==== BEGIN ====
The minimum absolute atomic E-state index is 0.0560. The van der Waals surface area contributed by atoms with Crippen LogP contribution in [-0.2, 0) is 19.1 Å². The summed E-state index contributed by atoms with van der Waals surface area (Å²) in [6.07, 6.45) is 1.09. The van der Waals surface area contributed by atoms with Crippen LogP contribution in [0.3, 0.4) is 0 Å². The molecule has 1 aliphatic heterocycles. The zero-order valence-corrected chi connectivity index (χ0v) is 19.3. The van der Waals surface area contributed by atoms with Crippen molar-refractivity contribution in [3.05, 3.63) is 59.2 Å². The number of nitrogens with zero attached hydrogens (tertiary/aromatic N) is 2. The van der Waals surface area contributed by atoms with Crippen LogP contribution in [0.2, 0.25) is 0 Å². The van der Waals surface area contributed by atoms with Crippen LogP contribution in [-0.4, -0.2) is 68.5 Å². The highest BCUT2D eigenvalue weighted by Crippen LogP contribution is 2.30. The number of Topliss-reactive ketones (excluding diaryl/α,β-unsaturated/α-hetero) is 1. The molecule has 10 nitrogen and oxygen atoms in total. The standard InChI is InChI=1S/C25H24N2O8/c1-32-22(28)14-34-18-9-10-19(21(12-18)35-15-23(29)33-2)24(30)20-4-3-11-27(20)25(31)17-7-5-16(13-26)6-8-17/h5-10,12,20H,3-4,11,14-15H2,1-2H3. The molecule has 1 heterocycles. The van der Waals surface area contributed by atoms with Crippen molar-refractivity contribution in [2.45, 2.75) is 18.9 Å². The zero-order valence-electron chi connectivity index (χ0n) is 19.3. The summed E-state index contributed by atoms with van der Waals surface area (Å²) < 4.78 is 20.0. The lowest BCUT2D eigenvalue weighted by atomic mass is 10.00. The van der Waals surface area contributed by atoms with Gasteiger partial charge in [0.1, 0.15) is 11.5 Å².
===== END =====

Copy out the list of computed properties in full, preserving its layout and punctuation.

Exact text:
The minimum absolute atomic E-state index is 0.0560. The van der Waals surface area contributed by atoms with Crippen LogP contribution in [-0.2, 0) is 19.1 Å². The summed E-state index contributed by atoms with van der Waals surface area (Å²) in [6.07, 6.45) is 1.09. The van der Waals surface area contributed by atoms with Crippen LogP contribution in [0.3, 0.4) is 0 Å². The molecule has 1 aliphatic heterocycles. The zero-order valence-corrected chi connectivity index (χ0v) is 19.3. The van der Waals surface area contributed by atoms with Crippen molar-refractivity contribution in [3.05, 3.63) is 59.2 Å². The number of nitrogens with zero attached hydrogens (tertiary/aromatic N) is 2. The van der Waals surface area contributed by atoms with Crippen LogP contribution in [0.2, 0.25) is 0 Å². The van der Waals surface area contributed by atoms with Crippen LogP contribution in [-0.4, -0.2) is 68.5 Å². The highest BCUT2D eigenvalue weighted by Crippen LogP contribution is 2.30. The number of Topliss-reactive ketones (excluding diaryl/α,β-unsaturated/α-hetero) is 1. The molecule has 10 nitrogen and oxygen atoms in total. The standard InChI is InChI=1S/C25H24N2O8/c1-32-22(28)14-34-18-9-10-19(21(12-18)35-15-23(29)33-2)24(30)20-4-3-11-27(20)25(31)17-7-5-16(13-26)6-8-17/h5-10,12,20H,3-4,11,14-15H2,1-2H3. The molecule has 1 heterocycles. The van der Waals surface area contributed by atoms with Crippen molar-refractivity contribution in [2.45, 2.75) is 18.9 Å². The zero-order valence-electron chi connectivity index (χ0n) is 19.3. The summed E-state index contributed by atoms with van der Waals surface area (Å²) < 4.78 is 20.0. The lowest BCUT2D eigenvalue weighted by atomic mass is 10.00. The van der Waals surface area contributed by atoms with Gasteiger partial charge in [0.1, 0.15) is 11.5 Å².